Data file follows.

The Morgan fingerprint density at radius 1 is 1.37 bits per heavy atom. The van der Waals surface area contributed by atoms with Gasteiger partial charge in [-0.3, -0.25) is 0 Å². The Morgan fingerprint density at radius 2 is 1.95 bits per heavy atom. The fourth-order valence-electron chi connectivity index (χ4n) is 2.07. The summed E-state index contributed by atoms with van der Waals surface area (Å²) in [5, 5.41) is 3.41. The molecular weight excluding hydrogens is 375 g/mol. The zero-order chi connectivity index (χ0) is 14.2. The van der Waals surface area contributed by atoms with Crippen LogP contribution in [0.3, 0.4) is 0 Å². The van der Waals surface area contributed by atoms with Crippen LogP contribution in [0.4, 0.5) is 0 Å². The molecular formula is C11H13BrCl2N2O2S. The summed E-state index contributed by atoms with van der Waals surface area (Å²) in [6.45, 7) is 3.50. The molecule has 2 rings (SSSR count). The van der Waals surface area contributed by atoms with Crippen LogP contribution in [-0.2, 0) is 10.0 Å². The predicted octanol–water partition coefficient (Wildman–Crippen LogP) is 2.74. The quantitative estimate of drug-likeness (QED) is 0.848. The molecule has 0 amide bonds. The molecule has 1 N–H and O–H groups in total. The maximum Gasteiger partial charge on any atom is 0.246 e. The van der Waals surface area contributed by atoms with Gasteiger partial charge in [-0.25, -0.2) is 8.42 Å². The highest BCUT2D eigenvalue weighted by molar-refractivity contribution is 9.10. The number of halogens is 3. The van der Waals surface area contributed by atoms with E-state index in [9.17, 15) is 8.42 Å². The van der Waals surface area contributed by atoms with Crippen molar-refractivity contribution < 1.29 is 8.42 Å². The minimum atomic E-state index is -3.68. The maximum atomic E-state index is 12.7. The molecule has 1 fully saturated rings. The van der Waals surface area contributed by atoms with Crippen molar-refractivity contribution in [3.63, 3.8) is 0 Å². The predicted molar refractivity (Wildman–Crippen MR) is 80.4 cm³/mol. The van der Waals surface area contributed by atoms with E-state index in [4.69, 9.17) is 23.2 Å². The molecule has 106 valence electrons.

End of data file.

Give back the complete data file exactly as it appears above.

The Morgan fingerprint density at radius 1 is 1.37 bits per heavy atom. The van der Waals surface area contributed by atoms with Gasteiger partial charge in [-0.3, -0.25) is 0 Å². The Morgan fingerprint density at radius 2 is 1.95 bits per heavy atom. The fourth-order valence-electron chi connectivity index (χ4n) is 2.07. The summed E-state index contributed by atoms with van der Waals surface area (Å²) in [5, 5.41) is 3.41. The molecular weight excluding hydrogens is 375 g/mol. The zero-order chi connectivity index (χ0) is 14.2. The van der Waals surface area contributed by atoms with Crippen LogP contribution in [0.3, 0.4) is 0 Å². The van der Waals surface area contributed by atoms with Crippen LogP contribution in [0.4, 0.5) is 0 Å². The molecular formula is C11H13BrCl2N2O2S. The summed E-state index contributed by atoms with van der Waals surface area (Å²) in [6.45, 7) is 3.50. The molecule has 2 rings (SSSR count). The van der Waals surface area contributed by atoms with Crippen LogP contribution in [-0.2, 0) is 10.0 Å². The predicted octanol–water partition coefficient (Wildman–Crippen LogP) is 2.74. The quantitative estimate of drug-likeness (QED) is 0.848. The molecule has 0 amide bonds. The molecule has 1 N–H and O–H groups in total. The maximum Gasteiger partial charge on any atom is 0.246 e. The van der Waals surface area contributed by atoms with Gasteiger partial charge in [-0.25, -0.2) is 8.42 Å². The highest BCUT2D eigenvalue weighted by molar-refractivity contribution is 9.10. The number of halogens is 3. The van der Waals surface area contributed by atoms with E-state index in [9.17, 15) is 8.42 Å². The van der Waals surface area contributed by atoms with Crippen molar-refractivity contribution < 1.29 is 8.42 Å². The minimum atomic E-state index is -3.68. The maximum atomic E-state index is 12.7. The molecule has 1 fully saturated rings. The van der Waals surface area contributed by atoms with Crippen molar-refractivity contribution in [3.63, 3.8) is 0 Å². The predicted molar refractivity (Wildman–Crippen MR) is 80.4 cm³/mol. The van der Waals surface area contributed by atoms with E-state index in [4.69, 9.17) is 23.2 Å². The molecule has 106 valence electrons.